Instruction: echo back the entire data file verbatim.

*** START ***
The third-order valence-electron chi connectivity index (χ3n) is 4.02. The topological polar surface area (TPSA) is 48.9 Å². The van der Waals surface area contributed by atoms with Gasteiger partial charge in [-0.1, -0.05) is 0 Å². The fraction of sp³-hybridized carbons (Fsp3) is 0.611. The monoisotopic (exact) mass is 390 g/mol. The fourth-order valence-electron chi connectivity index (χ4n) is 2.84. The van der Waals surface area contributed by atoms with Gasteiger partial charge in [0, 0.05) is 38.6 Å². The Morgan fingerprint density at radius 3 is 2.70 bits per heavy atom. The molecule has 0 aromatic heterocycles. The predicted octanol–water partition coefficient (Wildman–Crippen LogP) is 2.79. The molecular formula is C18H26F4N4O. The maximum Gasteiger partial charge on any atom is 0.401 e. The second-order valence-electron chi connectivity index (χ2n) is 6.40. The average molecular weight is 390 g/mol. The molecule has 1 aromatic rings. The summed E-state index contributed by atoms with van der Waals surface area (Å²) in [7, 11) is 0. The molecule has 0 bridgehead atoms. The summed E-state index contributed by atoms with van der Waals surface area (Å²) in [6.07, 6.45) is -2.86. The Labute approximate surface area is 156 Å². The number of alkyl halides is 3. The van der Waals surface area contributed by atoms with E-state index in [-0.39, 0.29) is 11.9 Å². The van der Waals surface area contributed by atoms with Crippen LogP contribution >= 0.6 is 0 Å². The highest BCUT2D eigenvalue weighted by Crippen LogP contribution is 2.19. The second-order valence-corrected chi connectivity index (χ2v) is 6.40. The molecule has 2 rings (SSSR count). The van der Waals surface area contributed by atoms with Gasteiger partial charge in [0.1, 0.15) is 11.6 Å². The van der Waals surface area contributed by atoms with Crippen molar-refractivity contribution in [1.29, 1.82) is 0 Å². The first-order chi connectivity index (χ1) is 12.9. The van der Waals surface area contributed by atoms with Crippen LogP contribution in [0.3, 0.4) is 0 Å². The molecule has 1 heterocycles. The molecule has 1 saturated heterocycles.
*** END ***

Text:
The third-order valence-electron chi connectivity index (χ3n) is 4.02. The topological polar surface area (TPSA) is 48.9 Å². The van der Waals surface area contributed by atoms with Gasteiger partial charge in [-0.1, -0.05) is 0 Å². The fraction of sp³-hybridized carbons (Fsp3) is 0.611. The monoisotopic (exact) mass is 390 g/mol. The fourth-order valence-electron chi connectivity index (χ4n) is 2.84. The van der Waals surface area contributed by atoms with Gasteiger partial charge in [0, 0.05) is 38.6 Å². The Morgan fingerprint density at radius 3 is 2.70 bits per heavy atom. The molecule has 0 aromatic heterocycles. The predicted octanol–water partition coefficient (Wildman–Crippen LogP) is 2.79. The molecular formula is C18H26F4N4O. The maximum Gasteiger partial charge on any atom is 0.401 e. The second-order valence-electron chi connectivity index (χ2n) is 6.40. The average molecular weight is 390 g/mol. The molecule has 1 aromatic rings. The summed E-state index contributed by atoms with van der Waals surface area (Å²) in [7, 11) is 0. The molecule has 0 bridgehead atoms. The summed E-state index contributed by atoms with van der Waals surface area (Å²) in [6.07, 6.45) is -2.86. The Labute approximate surface area is 156 Å². The number of alkyl halides is 3. The van der Waals surface area contributed by atoms with E-state index in [-0.39, 0.29) is 11.9 Å². The van der Waals surface area contributed by atoms with Crippen LogP contribution >= 0.6 is 0 Å². The highest BCUT2D eigenvalue weighted by Crippen LogP contribution is 2.19. The second-order valence-corrected chi connectivity index (χ2v) is 6.40. The molecule has 2 rings (SSSR count). The van der Waals surface area contributed by atoms with Gasteiger partial charge in [0.1, 0.15) is 11.6 Å². The van der Waals surface area contributed by atoms with Crippen molar-refractivity contribution in [1.29, 1.82) is 0 Å². The first-order chi connectivity index (χ1) is 12.9. The van der Waals surface area contributed by atoms with Crippen LogP contribution in [0.3, 0.4) is 0 Å². The molecule has 1 heterocycles. The molecule has 1 saturated heterocycles.